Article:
Perceptual quality of neighbourhood design and feelings of unsafety

Liesbeth De Donder, Tine Buffel, Sarah Dury, Nico De Witte, Dominique Verté

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This paper takes the quality of life in the neighbourhood as a starting point and appeals to the framework of Age-friendly Cities to gain insights in how 'the neighbourhood as a physical surrounding' can either promote or hinder feelings of unsafety in later life. It examines the impact of the perceived design of the neighbourhood on feelings of unsafety in later life. Literature on the relationship between feelings of unsafety and the neighbourhood mainly concentrates on incivilities and disorder. Other physical-spatial features of the neighbourhood are rarely taken into consideration. Using data generated from the Belgian Ageing Studies (N=25,980) multivariate analyses indicate that a neighbourhood which is perceived to be physically adapted to the needs of older people (in terms of accessibility and distance to services) heightens feelings of safety. The findings demonstrate the need to reduce behaviour constraints by redesigning fear-related physical features. This conclusion raises practical implications and formulates a number of policy recommendations to tackle feelings of unsafety in an ageing society. Copyright © 2012 Cambridge University Press.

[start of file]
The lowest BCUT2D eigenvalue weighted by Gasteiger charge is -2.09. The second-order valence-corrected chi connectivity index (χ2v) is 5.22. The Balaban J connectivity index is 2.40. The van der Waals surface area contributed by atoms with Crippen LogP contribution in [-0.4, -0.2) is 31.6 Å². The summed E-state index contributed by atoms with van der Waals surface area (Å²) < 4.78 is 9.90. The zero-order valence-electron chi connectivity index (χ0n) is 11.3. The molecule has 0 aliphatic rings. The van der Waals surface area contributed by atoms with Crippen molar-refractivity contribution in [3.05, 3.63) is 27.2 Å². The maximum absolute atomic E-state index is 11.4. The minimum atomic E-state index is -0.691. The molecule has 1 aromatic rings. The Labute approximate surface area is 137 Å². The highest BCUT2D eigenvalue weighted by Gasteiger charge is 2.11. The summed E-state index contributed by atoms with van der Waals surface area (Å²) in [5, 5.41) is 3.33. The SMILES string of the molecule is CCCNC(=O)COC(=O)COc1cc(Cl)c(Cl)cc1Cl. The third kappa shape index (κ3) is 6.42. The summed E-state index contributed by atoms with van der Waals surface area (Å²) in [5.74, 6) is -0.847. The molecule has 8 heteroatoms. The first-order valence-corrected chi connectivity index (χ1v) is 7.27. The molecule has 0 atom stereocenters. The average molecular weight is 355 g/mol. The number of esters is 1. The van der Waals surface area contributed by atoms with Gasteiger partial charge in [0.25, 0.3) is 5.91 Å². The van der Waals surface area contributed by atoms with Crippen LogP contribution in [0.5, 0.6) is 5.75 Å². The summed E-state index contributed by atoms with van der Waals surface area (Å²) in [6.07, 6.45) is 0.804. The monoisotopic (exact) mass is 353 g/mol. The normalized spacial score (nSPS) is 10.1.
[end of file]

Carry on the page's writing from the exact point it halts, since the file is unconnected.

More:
Original languageEnglish
Pages (from-to)917-937
Number of pages20
JournalAgeing and Society
Issue number6
Publication statusPublished - Aug 2013


  • age-friendly cities
  • broken windows
  • fear of crime
  • feelings of unsafety
  • neighbourhood
  • older adults


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